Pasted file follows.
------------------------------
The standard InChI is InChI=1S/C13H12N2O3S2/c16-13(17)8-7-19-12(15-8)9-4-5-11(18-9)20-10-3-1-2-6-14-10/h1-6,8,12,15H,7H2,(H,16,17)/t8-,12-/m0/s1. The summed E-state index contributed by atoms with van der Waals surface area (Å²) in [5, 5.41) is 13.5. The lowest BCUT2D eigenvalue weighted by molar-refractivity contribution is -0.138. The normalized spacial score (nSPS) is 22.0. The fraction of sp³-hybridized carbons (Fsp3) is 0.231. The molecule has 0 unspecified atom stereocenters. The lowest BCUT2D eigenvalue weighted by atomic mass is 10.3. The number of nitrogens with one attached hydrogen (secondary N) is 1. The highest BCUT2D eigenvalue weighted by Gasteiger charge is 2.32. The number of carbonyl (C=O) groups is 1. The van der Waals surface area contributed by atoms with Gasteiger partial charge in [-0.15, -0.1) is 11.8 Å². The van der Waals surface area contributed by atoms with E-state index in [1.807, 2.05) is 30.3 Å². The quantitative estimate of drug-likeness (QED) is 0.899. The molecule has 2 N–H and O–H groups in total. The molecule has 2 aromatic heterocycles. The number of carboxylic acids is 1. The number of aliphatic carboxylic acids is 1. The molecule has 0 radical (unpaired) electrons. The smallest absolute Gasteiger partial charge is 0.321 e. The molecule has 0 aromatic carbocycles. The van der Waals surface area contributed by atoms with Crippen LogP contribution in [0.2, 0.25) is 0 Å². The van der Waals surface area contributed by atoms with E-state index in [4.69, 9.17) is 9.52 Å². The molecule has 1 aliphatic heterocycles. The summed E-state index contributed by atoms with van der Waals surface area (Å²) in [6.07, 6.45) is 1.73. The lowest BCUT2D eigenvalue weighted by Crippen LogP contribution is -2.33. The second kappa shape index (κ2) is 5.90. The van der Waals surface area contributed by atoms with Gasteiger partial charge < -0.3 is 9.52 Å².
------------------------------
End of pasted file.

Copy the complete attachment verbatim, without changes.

The standard InChI is InChI=1S/C13H12N2O3S2/c16-13(17)8-7-19-12(15-8)9-4-5-11(18-9)20-10-3-1-2-6-14-10/h1-6,8,12,15H,7H2,(H,16,17)/t8-,12-/m0/s1. The summed E-state index contributed by atoms with van der Waals surface area (Å²) in [5, 5.41) is 13.5. The lowest BCUT2D eigenvalue weighted by molar-refractivity contribution is -0.138. The normalized spacial score (nSPS) is 22.0. The fraction of sp³-hybridized carbons (Fsp3) is 0.231. The molecule has 0 unspecified atom stereocenters. The lowest BCUT2D eigenvalue weighted by atomic mass is 10.3. The number of nitrogens with one attached hydrogen (secondary N) is 1. The highest BCUT2D eigenvalue weighted by Gasteiger charge is 2.32. The number of carbonyl (C=O) groups is 1. The van der Waals surface area contributed by atoms with Gasteiger partial charge in [-0.15, -0.1) is 11.8 Å². The van der Waals surface area contributed by atoms with E-state index in [1.807, 2.05) is 30.3 Å². The quantitative estimate of drug-likeness (QED) is 0.899. The molecule has 2 N–H and O–H groups in total. The molecule has 2 aromatic heterocycles. The number of carboxylic acids is 1. The number of aliphatic carboxylic acids is 1. The molecule has 0 radical (unpaired) electrons. The smallest absolute Gasteiger partial charge is 0.321 e. The molecule has 0 aromatic carbocycles. The van der Waals surface area contributed by atoms with Crippen LogP contribution in [0.2, 0.25) is 0 Å². The van der Waals surface area contributed by atoms with E-state index in [4.69, 9.17) is 9.52 Å². The molecule has 1 aliphatic heterocycles. The summed E-state index contributed by atoms with van der Waals surface area (Å²) in [6.07, 6.45) is 1.73. The lowest BCUT2D eigenvalue weighted by Crippen LogP contribution is -2.33. The second kappa shape index (κ2) is 5.90. The van der Waals surface area contributed by atoms with Gasteiger partial charge < -0.3 is 9.52 Å².